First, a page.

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Clinical and Developmental Immunology
Volume 2012 (2012), Article ID 370426, 9 pages
Review Article

Familial Atypical Hemolytic Uremic Syndrome: A Review of Its Genetic and Clinical Aspects

1Interdepartmental PhD Program in Genetics, University of Iowa, Iowa City, IA52242, USA
2Division of Nephrology, Department of Internal Medicine, Carver College of Medicine, University of Iowa, 5270 CBRB, Iowa City, IA 52242, USA
3Laboratory of Molecular Genetics, Fondazione IRCCS Cà Granda Ospedale Maggiore Policlinico, Milan 20122, Italy
4Center for HUS Control, Fondazione IRCCS Cà Granda Ospedale Maggiore Policlinico, Milan 20122, Italy

Received 6 July 2012; Accepted 24 September 2012

Academic Editor: Michael A. Flierl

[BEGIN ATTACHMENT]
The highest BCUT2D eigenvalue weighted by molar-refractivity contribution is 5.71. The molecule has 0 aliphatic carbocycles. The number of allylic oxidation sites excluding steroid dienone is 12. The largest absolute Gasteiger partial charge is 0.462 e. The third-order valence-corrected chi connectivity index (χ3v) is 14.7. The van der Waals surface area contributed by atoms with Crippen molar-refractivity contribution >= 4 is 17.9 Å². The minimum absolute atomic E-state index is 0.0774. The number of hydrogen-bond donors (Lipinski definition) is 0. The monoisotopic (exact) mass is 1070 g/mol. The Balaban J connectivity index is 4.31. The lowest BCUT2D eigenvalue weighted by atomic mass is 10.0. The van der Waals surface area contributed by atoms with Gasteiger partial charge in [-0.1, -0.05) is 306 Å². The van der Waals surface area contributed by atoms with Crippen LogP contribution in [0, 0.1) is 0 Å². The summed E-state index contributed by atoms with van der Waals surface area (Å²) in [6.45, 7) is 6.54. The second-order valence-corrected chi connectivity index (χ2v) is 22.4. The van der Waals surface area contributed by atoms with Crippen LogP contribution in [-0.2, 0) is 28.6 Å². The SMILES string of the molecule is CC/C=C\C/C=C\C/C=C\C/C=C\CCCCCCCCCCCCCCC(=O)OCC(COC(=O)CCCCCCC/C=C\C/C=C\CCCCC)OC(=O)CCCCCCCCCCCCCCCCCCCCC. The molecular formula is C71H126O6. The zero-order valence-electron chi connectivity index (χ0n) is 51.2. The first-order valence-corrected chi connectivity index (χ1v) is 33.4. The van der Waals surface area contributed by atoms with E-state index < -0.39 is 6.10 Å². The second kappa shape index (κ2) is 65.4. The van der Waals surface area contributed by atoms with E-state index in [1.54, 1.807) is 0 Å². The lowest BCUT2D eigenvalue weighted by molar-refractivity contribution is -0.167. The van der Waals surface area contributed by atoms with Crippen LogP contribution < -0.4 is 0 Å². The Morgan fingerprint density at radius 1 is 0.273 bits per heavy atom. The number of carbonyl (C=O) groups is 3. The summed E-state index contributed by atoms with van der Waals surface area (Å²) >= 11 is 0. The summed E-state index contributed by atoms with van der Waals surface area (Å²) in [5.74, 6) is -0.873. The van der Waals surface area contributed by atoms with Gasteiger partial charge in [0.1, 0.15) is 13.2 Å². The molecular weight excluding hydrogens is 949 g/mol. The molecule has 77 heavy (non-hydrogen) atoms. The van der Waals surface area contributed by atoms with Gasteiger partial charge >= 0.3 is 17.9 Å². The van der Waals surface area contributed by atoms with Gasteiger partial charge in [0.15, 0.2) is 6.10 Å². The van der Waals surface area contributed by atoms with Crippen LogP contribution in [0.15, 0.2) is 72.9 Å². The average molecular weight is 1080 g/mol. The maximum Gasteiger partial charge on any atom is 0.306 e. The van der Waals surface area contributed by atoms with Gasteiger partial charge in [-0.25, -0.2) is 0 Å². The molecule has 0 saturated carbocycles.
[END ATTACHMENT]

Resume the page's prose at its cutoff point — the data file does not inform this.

Copyright © 2012 Fengxiao Bu et al. This is an open access article distributed under the Creative Commons Attribution License, which permits unrestricted use, distribution, and reproduction in any medium, provided the original work is properly cited.


Atypical hemolytic uremic syndrome (aHUS) is a rare renal disease (two per one million in the USA) characterized by microangiopathic hemolytic anemia, thrombocytopenia, and acute renal failure. Both sporadic (80% of cases) and familial (20% of cases) forms are recognized. The study of familial aHUS has implicated genetic variation in multiple genes in the complement system in disease pathogenesis, helping to define the mechanism whereby complement dysregulation at the cell surface level leads to both sporadic and familial disease. This understanding has culminated in the use of Eculizumab as first-line therapy in disease treatment, significantly changing the care and prognosis of affected patients. However, even with this bright outlook, major challenges remain to understand the complexity of aHUS at the genetic level. It is possible that a more detailed picture of aHUS can be translated to an improved understanding of disease penetrance, which is highly variable, and response to therapy, both in the short and long terms.